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Calostoma fuscum illustration by Cooke

Two Groups - classifying fungi into ascomycetes and basidiomycetes:


In all of the other basidiomycetes the basidia are persistent. Even by the time a mushroom has largely rotted away you can usually still find basidia on the gills. There are several common groups of basidiomycetes where the mature fruiting body has spores - but no basidia. To find the basidia you must have an immature (but not too young!) fruiting body, because once the spores have been produced the basidia break down. Examples of such fungi are various powdery spored fruiting bodies (the puffballs and similar fungi), the slimy-spored stinkhorns and the Bird's Nest Fungi.

These are examples of a subgroup of the basidiomycetes commonly called the gasteromycetes. The word gasteromycete literally means "stomach fungus" - and these fungi produce their spores inside the fruiting body that, at least initially, is enclosed within an outer skin. While, as a group, these fungi may all be referred to as gasteromycetes, that name does not signify close evolutionary relationships between all the members. The name is simply one of convenience - rather than being one of classificatory importance. Reflecting their diverse origins, these fungi show considerable variation in both the overall appearance and internal structure of the immature, basidia-bearing fruiting bodies. Many start as more-or-less spherical masses of homogenous tissue, and then develop various patterns of internal spore-bearing areas. In some species these spore-bearing areas consist of empty cavities, with the basidia lining the walls and protruding into the empty interiors. In others the spore bearing areas may be filled with basidia and hyphae or a gelatinous matrix while the spores are developing.

Pisolithus is a common powdery-spored gasteromycete genus, with the fruiting bodies often seen pushing up through bitumen roads .

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Pisolithus sp.

cross-section (right)

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A vertical cross-section of such a fruiting body shows a powdery region at the top, but with the lower part looking as though it consisted of a multitude of densely packed rice grains (called peridioles), comprising packets of spores. The peridioles are relatively thin skinned and the whole mass is contained in a brittle outer skin. This highly stylized diagram shows a vertical cross-section through a very immature Pisolithus fruiting body. The black circle represents the outer skin, the internal tissue is in brown and there are numerous chambers (shown in white). Each of these chambers eventually becomes the interior of a peridiole. These chambers are isolated from each other and contain the basidia. The chambers fill quickly with a gelatinous matrix, the spores become detached from their basidia and complete their development (after detachment) within the gelatinous interior. Of course, in most cases people only see the Pisolithus fruiting bodies in the advanced, powdery stage as shown in the photograph.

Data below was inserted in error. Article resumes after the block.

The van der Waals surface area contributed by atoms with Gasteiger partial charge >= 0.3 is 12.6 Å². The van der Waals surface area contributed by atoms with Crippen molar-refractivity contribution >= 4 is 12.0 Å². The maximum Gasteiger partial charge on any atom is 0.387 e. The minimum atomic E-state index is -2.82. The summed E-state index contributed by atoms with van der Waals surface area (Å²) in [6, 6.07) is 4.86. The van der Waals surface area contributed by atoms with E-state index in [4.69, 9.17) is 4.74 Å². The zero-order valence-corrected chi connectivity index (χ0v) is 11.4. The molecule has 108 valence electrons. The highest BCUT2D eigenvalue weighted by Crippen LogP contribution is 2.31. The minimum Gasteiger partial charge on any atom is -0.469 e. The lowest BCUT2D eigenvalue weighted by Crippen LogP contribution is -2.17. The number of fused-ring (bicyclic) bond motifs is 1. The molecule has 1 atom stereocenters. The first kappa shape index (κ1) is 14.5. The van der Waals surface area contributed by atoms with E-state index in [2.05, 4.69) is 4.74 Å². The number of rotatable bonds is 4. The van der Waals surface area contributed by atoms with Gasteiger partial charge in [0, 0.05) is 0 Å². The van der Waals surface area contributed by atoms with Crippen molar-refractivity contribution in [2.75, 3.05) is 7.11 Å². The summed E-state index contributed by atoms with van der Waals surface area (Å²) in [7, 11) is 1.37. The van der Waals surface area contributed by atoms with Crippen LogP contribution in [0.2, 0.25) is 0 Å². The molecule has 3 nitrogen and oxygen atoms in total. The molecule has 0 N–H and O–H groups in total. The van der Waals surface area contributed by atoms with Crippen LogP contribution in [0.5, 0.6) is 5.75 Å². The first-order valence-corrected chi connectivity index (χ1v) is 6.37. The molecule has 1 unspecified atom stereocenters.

Cyathus novae-zealandiae (right)
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The mature fruiting body of a Bird's Nest Fungus (such as this Cyathus novae-zealandiae) consists of a leathery, cup-like structure that contains a number of disc-shaped "eggs" (peridioles again). These peridioles differ from the Pisolithus peridioles by being enclosed in a thick outer casing and by becoming separated from each other. The cup-like structure is usually no more than a centimetre in diameter at the top. Before the Cyathus fruiting bodies are mature, they have a membrane across the top of the cup. You can see a couple of immature fruiting bodies at the right in the photograph. The diagram on the left shows an immature cup, cut away to show it full of peridioles. The middle figure shows the basidia in the central part of one such peridiole. The thick brown line represents the peridiole's hard outer casing. At a young stage, the interior of a peridiole has a gelatinous filling and at an even younger stage the fruiting body would have had the same type of chambered appearance as shown in the stylized diagram for Pisolithus.